Author Topic: Isn't it about time U.S. went metric?  (Read 38493 times)

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Offline SRSemenza

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Re: Isn't it about time U.S. went metric?
« Reply #30 on: June 06, 2015, 01:02 AM »


Does anyone else see the irony of having a cup of tea in this thread? ;)

No. It is 8 oz. or 236.588 ml. Not a cup.  ::)  [tongue]

Seth

hmmm... [clears throat]
Most teacups are 4 to 6 oz.

There is 5-oz TeaCup-125 and the 6-oz TeaCup-150.

Aaah, yes, teacup not measuring cup.  [doh]

But if we are talking tea cups of varying sizes , might as well throw in coffee cups too.  [wink] At US coffee shops 16 oz. , 20 oz. , and 24 oz. are common.  [big grin]


Seth

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Offline Untidy Shop

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Re: Isn't it about time U.S. went metric?
« Reply #31 on: June 06, 2015, 01:04 AM »


Does anyone else see the irony of having a cup of tea in this thread? ;)

No. It is 8 oz. or 236.588 ml. Not a cup.  ::)  [tongue]

Seth

hmmm... [clears throat]
Most teacups are 4 to 6 oz.

There is 5-oz TeaCup-125 and the 6-oz TeaCup-150.

Well actually you are both correct.  There is a U.S. Cup and an UK Cup. 
Now we have something else to discuss/debate; whose cup is more accurate, for the Cups now runneth over!? [eek]  [smile]

http://www.traditionaloven.com/culinary-arts/volume/convert-cup-uk-to-cup-us.html

@SRSemenza @Holmz
« Last Edit: June 06, 2015, 01:07 AM by Untidy Shop »
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Offline Mr Heavy

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Re: Isn't it about time U.S. went metric?
« Reply #32 on: June 06, 2015, 01:08 AM »
I've got to get back to my boat building project, It's starting to get rather cloudy so time may be short.

I DEMAND a saw scale marked in milicubits, well, actually centicubits as milicubits aren't visible with the naked eye and...

The tracksaw  kerf needs to be relabelled as Cbt/150 too as I'm cutting my gopherwood a little too short which means that when I eventually pitch it with pitch within and pitch it with pitch without, I'll need more pitch than I pitched for at the auction.

What's the sheckel price per cubic cubit in your local yard, btw? Is it cheaper Adzed or do you get it gophered all round to save time?

Oops got to go - the camels are threatening the giraffes again and the badgers are fretting..
Sys4 with cheese sandwich, a small pork pie with Tabasco sauce, a nice bottle of dry, vintage Prosecco and three reusable ice packs. Olives with pimento and a capon, roast in Dijon mustard. Several slices of fresh pineapple, a scale model of the Eiffel tower made from noodles, black forest gateau and a gingham table cloth for the MFT-3. A block of Parmesan and a Stanley 2" chisel for grating.
Sys3 with a half bottle of La Fée Absinthe, a spoon and vodka-soaked mint with Rothenberger blow-torch.
125 year old balsamic vinegar in spray bottle.
Ibuprofen and a pair of handcuffs. 2 loaves, 5 (very) small fishes, some bread, broken. A goblet of blood-red wine, a hammer... nails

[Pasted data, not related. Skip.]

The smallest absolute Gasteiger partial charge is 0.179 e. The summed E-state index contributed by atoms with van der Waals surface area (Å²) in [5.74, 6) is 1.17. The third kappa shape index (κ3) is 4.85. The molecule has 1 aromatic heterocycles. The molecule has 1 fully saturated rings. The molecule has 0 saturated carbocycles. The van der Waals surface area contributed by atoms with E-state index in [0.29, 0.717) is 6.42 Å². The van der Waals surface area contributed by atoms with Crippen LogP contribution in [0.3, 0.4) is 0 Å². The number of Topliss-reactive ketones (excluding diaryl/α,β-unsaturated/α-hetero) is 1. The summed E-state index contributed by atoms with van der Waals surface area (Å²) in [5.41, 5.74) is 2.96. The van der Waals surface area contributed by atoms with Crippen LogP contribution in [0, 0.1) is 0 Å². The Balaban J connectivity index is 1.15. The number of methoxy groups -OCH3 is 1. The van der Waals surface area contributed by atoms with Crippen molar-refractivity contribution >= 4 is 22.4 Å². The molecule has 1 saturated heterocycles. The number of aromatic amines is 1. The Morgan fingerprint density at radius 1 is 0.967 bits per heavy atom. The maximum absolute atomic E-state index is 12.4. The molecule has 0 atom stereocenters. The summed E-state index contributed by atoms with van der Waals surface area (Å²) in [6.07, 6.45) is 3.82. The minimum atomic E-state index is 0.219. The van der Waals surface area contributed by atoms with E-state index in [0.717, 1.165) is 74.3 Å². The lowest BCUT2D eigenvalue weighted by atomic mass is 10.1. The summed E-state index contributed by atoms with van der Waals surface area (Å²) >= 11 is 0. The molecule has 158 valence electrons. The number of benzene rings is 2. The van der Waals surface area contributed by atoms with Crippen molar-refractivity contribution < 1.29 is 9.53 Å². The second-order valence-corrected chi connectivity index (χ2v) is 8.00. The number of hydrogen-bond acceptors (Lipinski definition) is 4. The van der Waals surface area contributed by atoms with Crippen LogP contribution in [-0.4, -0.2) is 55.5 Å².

Offline SRSemenza

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Re: Isn't it about time U.S. went metric?
« Reply #33 on: June 06, 2015, 01:12 AM »

Well actually you are both correct.  There is a U.S. Cup and an UK Cup. 
Now we have something else to discuss/debate; whose cup is more accurate, for the Cups now runneth over!? [eek]  [smile]



In which case you probably should have used a pint.  [scared]

We all might need pint before this is done  [blink]

Seth

Offline Mort

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Re: Isn't it about time U.S. went metric?
« Reply #34 on: June 06, 2015, 01:16 AM »



But if we are talking tea cups of varying sizes , might as well throw in coffee cups too.  [wink] At US coffee shops 16 oz. , 20 oz. , and 24 oz. are common.  [big grin]


Seth

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I hate signatures.

Offline Kev

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Re: Isn't it about time U.S. went metric?
« Reply #35 on: June 06, 2015, 01:56 AM »
Is there any irony in the fact that of all the country names on the planet, America is the closest to having the word Metric spelt within it?

aMETRICa

Hmmm
« Last Edit: June 06, 2015, 03:39 AM by Kev »

Offline Kev

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Re: Isn't it about time U.S. went metric?
« Reply #36 on: June 06, 2015, 02:00 AM »
I must admit I've always preferred MPG, not litres per 100km. The paradigm shifted from a big number being good to a small number being good [blink]

Offline Alex

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Re: Isn't it about time U.S. went metric?
« Reply #37 on: June 06, 2015, 02:26 AM »
How about coffee cups? They are more my cup of tea.

Offline charley1968

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Re: Isn't it about time U.S. went metric?
« Reply #38 on: June 06, 2015, 05:12 AM »
How about coffee-shops to discuss this further..?
Just for today..

Online Holmz

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Re: Isn't it about time U.S. went metric?
« Reply #39 on: June 06, 2015, 05:39 AM »

...
At US coffee shops 16 oz. , 20 oz. , and 24 oz. are common.  [big grin]


Seth

Seth- Starbucks is now a worldwide phenomenon these days.

However the Australian coffee is about as good as it gets.

If I get a tripple shot latte in the kiddie cup (5 oz??) at Starbucks it is not bad.

The coffee is over roasted, so it is bitter and oily, but it is the same exact beans that my local roaster uses... Only the local felow is a craftsman, so he takes pride in doing it perfect...

Offline charley1968

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Re: Isn't it about time U.S. went metric?
« Reply #40 on: June 06, 2015, 05:45 AM »
..snigger..
Just for today..

Offline Daver

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Re: Isn't it about time U.S. went metric?
« Reply #41 on: June 06, 2015, 06:04 AM »
What's the sheckel price per cubic cubit in your local yard, btw? Is it cheaper Adzed or do you get it gophered all round to save time?

Oops got to go - the camels are threatening the giraffes again and the badgers are fretting..

This brings to mind the age old query of how many pancakes it takes to shingle a dog's house. [poke]
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Offline Sparktrician

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Re: Isn't it about time U.S. went metric?